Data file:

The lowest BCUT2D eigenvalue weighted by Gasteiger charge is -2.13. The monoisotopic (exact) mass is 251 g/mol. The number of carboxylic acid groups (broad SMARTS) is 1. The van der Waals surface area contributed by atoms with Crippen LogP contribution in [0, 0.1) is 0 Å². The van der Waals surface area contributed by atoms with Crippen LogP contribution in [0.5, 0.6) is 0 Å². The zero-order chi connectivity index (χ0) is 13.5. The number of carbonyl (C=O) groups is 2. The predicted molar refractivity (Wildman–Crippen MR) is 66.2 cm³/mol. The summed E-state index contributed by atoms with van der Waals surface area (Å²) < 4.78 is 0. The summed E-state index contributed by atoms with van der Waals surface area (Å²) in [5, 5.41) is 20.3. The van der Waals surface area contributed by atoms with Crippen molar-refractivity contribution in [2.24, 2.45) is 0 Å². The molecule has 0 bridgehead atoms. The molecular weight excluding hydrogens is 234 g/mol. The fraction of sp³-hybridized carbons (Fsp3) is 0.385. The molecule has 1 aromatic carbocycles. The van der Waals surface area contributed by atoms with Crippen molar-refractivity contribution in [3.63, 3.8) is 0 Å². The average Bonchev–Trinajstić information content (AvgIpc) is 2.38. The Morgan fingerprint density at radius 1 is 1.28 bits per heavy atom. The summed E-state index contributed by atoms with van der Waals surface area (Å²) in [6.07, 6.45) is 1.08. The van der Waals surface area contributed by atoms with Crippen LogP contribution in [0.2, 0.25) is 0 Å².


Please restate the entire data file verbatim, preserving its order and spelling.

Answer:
The lowest BCUT2D eigenvalue weighted by Gasteiger charge is -2.13. The monoisotopic (exact) mass is 251 g/mol. The number of carboxylic acid groups (broad SMARTS) is 1. The van der Waals surface area contributed by atoms with Crippen LogP contribution in [0, 0.1) is 0 Å². The van der Waals surface area contributed by atoms with Crippen LogP contribution in [0.5, 0.6) is 0 Å². The zero-order chi connectivity index (χ0) is 13.5. The number of carbonyl (C=O) groups is 2. The predicted molar refractivity (Wildman–Crippen MR) is 66.2 cm³/mol. The summed E-state index contributed by atoms with van der Waals surface area (Å²) < 4.78 is 0. The summed E-state index contributed by atoms with van der Waals surface area (Å²) in [5, 5.41) is 20.3. The van der Waals surface area contributed by atoms with Crippen molar-refractivity contribution in [2.24, 2.45) is 0 Å². The molecule has 0 bridgehead atoms. The molecular weight excluding hydrogens is 234 g/mol. The fraction of sp³-hybridized carbons (Fsp3) is 0.385. The molecule has 1 aromatic carbocycles. The van der Waals surface area contributed by atoms with Crippen molar-refractivity contribution in [3.63, 3.8) is 0 Å². The average Bonchev–Trinajstić information content (AvgIpc) is 2.38. The Morgan fingerprint density at radius 1 is 1.28 bits per heavy atom. The summed E-state index contributed by atoms with van der Waals surface area (Å²) in [6.07, 6.45) is 1.08. The van der Waals surface area contributed by atoms with Crippen LogP contribution in [0.2, 0.25) is 0 Å².